Our family began the quest to make artisan, sustainable wines from Chile’s Casablanca Valley almost twenty years ago. At the time, Chile’s forte was producing large volumes of wine at very affordable prices. Our dream at Kingston was not to make large volumes of wine, but instead to produce artisan wines from one place—our family’s farm in western Casablanca.
Back in the early 90’s, many smart, young chilenos were graduating from Chile’s top winemaking programs—la Pontifica Universidad Católica de Chile and la Universidad de Talca. Winemaking was a respected career in Chile, drawing on centuries of winemaking after the arrival of the Spaniards in the 1500s. The majority of young chilenos sought jobs at large wineries that promised respected corporate structures and senior management opportunities. Cabernet sauvignon and the Maipo Valley were king.
We hoped we were onto something in the cooler western hills of Casablanca, only 12 miles from the Pacific. Our family decided to make a bet on pinot noir and syrah, hoping that some of the most exciting wines on Chile’s coast were still to come. But this new frontier needed an entrepreneurial, risk-taking winemaking culture—one that did not yet exist at the time in Chile.
I (Courtney) was in graduate school at Stanford University in the mid-1990’s, and wondered if we could start an intercambio/exchange program for artisan winemakers between Chile and California. An impressive number of Chileans winemakers already worked abroad, even outnumbering the Australians training in the U.S. at the time. But again, everything was skewed toward big production—-most chilenos worked on crews at large operations like Robert Mondavi or Kendall-Jackson making chardonnay or cabernet, preparing them well for similarly scaled wineries at home in Chile. A limited few got the opportunity to make artisan wines on the coast under some of California’s best pinot noir winemakers.
Beginning in 2001, we started connecting winemakers both in Chile and California to create our own mini winemaker exchange program. We worked with Edmundo Bordeu and Yerko Moreno, the chairs of the enology departments at la Católica and Talca, to identify some of the up and coming young Chilean winemakers who would seize the opportunity to mentor under a Californian winemaker making small-lot pinot. Our hope was that these young winemakers would bring their hands-on knowledge back to Chile. Having known our family for years, Yerko understood what we were looking for immediately: “ustedes necesitan alguien cuatro a cuatro” (You need someone hands-on—with four-wheel drive). So we spread the word and looked for winemakers that were eager to learn, dive in and get their hands stained. We leveraged our Chilean-American family’s contacts in both continents to facilitate the logistics, and created a Kingston “fellowship” to support top candidates who otherwise couldn’t afford the trip.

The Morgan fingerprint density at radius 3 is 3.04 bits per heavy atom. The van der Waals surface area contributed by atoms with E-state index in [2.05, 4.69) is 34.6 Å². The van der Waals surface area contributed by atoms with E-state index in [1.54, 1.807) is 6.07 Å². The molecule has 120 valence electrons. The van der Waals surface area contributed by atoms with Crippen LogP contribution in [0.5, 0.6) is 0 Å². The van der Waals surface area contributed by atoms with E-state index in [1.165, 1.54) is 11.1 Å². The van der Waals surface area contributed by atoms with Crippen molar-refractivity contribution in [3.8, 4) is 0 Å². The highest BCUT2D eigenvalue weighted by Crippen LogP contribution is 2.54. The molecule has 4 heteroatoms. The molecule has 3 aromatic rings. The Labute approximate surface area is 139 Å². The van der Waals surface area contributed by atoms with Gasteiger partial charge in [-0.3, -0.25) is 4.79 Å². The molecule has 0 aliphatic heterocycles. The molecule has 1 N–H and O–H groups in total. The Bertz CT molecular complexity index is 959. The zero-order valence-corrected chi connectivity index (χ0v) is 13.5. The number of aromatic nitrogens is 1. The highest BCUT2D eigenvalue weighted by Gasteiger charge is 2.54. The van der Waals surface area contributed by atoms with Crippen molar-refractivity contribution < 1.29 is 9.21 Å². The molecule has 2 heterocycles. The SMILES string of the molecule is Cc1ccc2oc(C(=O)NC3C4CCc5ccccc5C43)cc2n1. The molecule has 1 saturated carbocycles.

Over the years, our exchange program and fellowship have supported Chileans to mentor under respected pinot noir winemakers such as Michael Terrien (then at Acacia), Ken Bernards at Ancien and Bob Cabral at Williams Selyem. We’re thrilled to have returning Kingston fellows like Julio Bastias settle back in Chile, and now leading the way on the coast with Matetic Vineyards (a respected pinot producer in San Antonio Valley). Ana Salomó, another fellow, returned from Williams Selyem, and now makes wine for Porta. Along the way, we’ve also sent members of our own small team, including our own winemaker, Evelyn Vidal to Talley Vineyards and our vineyard manager, Patricio Monsalva, to Ridge Vineyards.
In 2013, we celebrated our 10th vintage at Kingston. Looking back, we’re thrilled to see how far artisan winemaking has come in Chile. Hopefully the small seeds we began to plant years ago with our intercambio not only affected those individual winemaker’s careers, but more importantly laid the foundation for world-class artisan wines from Chile.